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Doug Bell
Doug Bell

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A New Type of Mojolicious Frontend

JavaScript has evolved quite a bit from its humble beginnings. Unfortunately, some of those advances have been difficult to take advantage of. Some require features not supported by all browsers, others require complicated tools. For my latest Mojolicious web app, I wanted to see how I could use Typescript with a minimum of fuss.

We'll start from a simple Mojolicious::Lite app, created using mojo generate lite_app:

From there, we can install Typescript using Node. Since Typescript cannot bundle itself into a single file, we will also install Webpack:

npm install --save-dev typescript webpack webpack-cli ts-loader
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After installation we can configure Typescript using its tsconfig.json file. We'll use the public directory for our output, since this directory is served by Mojolicious.

  "compilerOptions": {
    "outDir": "./public/",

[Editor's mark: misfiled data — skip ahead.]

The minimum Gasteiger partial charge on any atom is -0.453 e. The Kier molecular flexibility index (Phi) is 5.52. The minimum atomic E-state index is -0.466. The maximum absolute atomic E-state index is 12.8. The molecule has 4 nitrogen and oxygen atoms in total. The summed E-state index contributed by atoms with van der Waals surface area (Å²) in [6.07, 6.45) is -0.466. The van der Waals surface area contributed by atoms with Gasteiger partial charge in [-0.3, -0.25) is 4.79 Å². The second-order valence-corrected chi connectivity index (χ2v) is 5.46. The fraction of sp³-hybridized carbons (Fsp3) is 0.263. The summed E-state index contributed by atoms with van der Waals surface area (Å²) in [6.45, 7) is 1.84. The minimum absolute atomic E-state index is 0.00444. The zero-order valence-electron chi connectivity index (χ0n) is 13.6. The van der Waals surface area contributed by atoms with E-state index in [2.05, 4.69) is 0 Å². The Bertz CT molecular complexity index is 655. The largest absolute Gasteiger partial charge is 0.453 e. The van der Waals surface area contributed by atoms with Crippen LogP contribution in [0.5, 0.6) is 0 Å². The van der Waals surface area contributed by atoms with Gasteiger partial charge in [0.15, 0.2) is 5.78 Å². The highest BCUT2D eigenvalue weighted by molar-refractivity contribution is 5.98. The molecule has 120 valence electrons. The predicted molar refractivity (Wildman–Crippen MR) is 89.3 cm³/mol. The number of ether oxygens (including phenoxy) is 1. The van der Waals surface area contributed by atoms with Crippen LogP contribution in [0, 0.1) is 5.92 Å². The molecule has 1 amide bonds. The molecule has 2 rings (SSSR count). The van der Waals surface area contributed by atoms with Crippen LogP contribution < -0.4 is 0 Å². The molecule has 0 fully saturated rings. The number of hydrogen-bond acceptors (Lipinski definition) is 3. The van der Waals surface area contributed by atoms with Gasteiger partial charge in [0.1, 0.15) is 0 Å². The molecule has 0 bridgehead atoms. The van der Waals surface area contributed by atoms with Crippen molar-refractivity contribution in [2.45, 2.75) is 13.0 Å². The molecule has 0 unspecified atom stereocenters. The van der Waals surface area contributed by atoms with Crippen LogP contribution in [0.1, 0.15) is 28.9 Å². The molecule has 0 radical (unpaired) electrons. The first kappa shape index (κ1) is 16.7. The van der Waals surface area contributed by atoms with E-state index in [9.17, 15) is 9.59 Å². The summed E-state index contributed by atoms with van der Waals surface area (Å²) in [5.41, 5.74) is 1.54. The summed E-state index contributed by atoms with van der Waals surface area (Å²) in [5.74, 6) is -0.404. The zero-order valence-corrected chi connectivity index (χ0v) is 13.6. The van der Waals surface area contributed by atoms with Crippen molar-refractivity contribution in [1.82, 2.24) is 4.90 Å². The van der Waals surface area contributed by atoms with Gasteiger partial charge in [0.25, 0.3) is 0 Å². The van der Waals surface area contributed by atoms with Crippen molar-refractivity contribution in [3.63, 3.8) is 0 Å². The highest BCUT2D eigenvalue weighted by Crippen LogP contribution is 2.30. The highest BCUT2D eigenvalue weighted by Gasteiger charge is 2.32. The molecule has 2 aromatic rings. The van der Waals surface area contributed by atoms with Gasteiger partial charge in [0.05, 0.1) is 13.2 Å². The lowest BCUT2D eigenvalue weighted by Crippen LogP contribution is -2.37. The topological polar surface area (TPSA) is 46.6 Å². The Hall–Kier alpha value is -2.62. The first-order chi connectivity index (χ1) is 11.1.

"sourceMap": true,
    "noImplicitAny": true,
    "module": "es6",
    "target": "es5",
    "jsx": "react",
    "allowJs": true,
    "moduleResolution": "node"
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We'll also need to configure Webpack's webpack.config.js file to get it to bundle everything into a single app.js file we can use. We'll have it start looking for our app in src/index.ts and write our bundled app to public/app.js.

const path = require('path');

module.exports = {
  entry: './src/index.ts',
  devtool: 'inline-source-map',
  module: {
    rules: [
        test: /\.ts$/,
        use: 'ts-loader',
        exclude: /node_modules/,
  resolve: {
    extensions: [ '.ts', '.js' ],
  output: {
    filename: 'app.js',
    path: path.resolve(__dirname, 'public'),
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With this complete, we can create a basic Typescript program.

// src/index.ts
function component() {
  const element = document.createElement('div');
  element.innerHTML = ['Hello,', 'Mojolicious!'].join(' ');
  return element;
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We can then build our Typescript program using Webpack:

$ npx webpack
asset app.js 864 bytes [compared for emit] [minimized] (name: main)
./src/index.ts 196 bytes [built] [code generated]

webpack 5.64.2 compiled in 3123 ms
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This creates public/app.js, which we can then add to our Mojolicious app. To automatically rebuild our app.js when needed, we can run npx webpack --watch.

For a complete example, see this sample repository for a Mojolicious/Typescript app. As a bonus, you can get full end-to-end testing for your Mojolicious and Typescript web app using Playwright. With all this, you can bring the best that modern JavaScript has to offer to your Mojolicious web apps!

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